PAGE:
The New Climate Economy Report

Many leaders at the UN Climate Summit also noted that tacking climate change and economic prosperity can and must go hand in hand, calling for investment in new, low-carbon infrastructure.

This echoes the findings of the New Climate Economy report, from the Global Commission on the Economy and Climate chaired by former President of Mexico Felipe Calderon and reviewed by Lord Stern, outlining the potential economic growth that could be realised from a low carbon future.

The report noted that research and development, significant investment and, crucially, the backing of governments, is critical to delivering a transition. In calling for fossil fuel subsidies to be phased out and highlighting the importance of a global climate agreement in driving confidence in the investment needed for a low carbon future, the report authoritatively outlined the dual benefits of reducing emissions and green growth.

The Catholic Church

The Holy See was present at the Climate Summit, represented by Secretary of State Cardinal Parolin. Cardinal Parolin challenged the sluggishness that has characterised climate negotiations in recent years, saying climate change was above all, a question of ‘justice, respect and equity, which must awaken our consciences’. He also affirmed the Holy See’s commitment to playing its part in protecting people and the environment.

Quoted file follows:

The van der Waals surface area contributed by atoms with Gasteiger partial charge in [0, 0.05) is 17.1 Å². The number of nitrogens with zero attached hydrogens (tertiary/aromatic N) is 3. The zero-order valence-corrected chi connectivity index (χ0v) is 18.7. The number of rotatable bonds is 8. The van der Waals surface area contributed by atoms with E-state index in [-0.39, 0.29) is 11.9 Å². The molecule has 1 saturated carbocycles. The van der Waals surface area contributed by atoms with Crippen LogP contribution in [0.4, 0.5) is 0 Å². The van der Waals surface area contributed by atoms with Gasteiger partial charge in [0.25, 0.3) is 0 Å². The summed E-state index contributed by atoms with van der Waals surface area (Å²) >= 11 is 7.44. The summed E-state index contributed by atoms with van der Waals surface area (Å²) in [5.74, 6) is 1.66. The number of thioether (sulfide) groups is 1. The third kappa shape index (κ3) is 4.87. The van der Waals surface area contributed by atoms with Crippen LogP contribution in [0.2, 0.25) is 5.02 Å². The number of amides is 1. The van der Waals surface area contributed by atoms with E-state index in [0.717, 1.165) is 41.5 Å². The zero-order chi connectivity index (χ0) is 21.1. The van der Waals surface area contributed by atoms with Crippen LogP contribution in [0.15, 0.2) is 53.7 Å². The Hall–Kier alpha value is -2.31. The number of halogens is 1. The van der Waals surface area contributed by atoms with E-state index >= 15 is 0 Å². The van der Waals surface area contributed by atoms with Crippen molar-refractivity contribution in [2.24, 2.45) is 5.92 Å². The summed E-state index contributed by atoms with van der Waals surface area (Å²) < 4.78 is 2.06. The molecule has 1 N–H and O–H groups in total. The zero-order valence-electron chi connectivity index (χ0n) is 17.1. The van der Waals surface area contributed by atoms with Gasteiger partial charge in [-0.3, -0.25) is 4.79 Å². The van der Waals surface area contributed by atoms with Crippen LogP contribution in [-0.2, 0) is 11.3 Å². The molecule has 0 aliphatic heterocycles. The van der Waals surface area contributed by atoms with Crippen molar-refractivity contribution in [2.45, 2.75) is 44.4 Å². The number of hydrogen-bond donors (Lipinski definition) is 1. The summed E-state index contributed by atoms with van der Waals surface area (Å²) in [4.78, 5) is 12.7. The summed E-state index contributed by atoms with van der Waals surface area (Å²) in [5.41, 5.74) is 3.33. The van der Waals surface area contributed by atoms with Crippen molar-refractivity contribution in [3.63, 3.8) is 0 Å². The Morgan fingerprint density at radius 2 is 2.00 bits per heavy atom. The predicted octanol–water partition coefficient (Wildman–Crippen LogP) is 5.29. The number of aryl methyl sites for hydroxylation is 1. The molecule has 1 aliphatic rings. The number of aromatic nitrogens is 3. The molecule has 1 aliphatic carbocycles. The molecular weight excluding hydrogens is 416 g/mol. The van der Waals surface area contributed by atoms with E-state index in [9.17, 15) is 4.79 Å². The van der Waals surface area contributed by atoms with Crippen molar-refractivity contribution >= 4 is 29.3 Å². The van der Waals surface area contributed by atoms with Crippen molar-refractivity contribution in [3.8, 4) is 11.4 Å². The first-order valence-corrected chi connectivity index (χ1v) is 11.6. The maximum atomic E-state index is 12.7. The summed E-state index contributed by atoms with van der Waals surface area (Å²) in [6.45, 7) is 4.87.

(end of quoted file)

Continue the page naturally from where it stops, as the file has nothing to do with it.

Cardinal Rodriguez, President of Caritas Internationalis, also participated in a summit of interfaith leaders before the UN meeting (insert hyperlink:)  He also highlighted that “the impact of the changing climate is unmistakable, scientifically proven beyond a doubt and affects us all.”

The UK Political Context

Meanwhile, addressing conference delegates in Manchester, Labour Party Leader Ed Miliband put preventing dangerous climate change at the heart of his vision, as the most important thing he could do in politics for the future of his children’s generation. This clear signal, sent on the same day that PM David Cameron spoke in New York, shows that climate change has moved from the margins higher up the agenda of political debate.


Unless we confront climate change, we won’t be able to end poverty. CAFOD’s new climate and energy campaign is calling for leaders to act to prevent climate change pushing people deeper into poverty and support a global shift away from polluting fossil fuels to sustainable energy for all. This can not only protect the climate but provide energy services for the billions of people currently without access to electricity or clean cooking facilities.

World leaders and negotiators must now hit the ground running with renewed commitment for an agreement in Paris in 2015.  In the UK, cross-party commitment has been reinvigorated. Concrete actions s to phase out fossil fuels at home while helping poor countries both adapt to the impacts of climate change and build low carbon, socially inclusive economies are now needed.  Leaders must realise that they can no longer ignore the scientific consensus and the human, economic and moral imperative and increasing public pressure to act.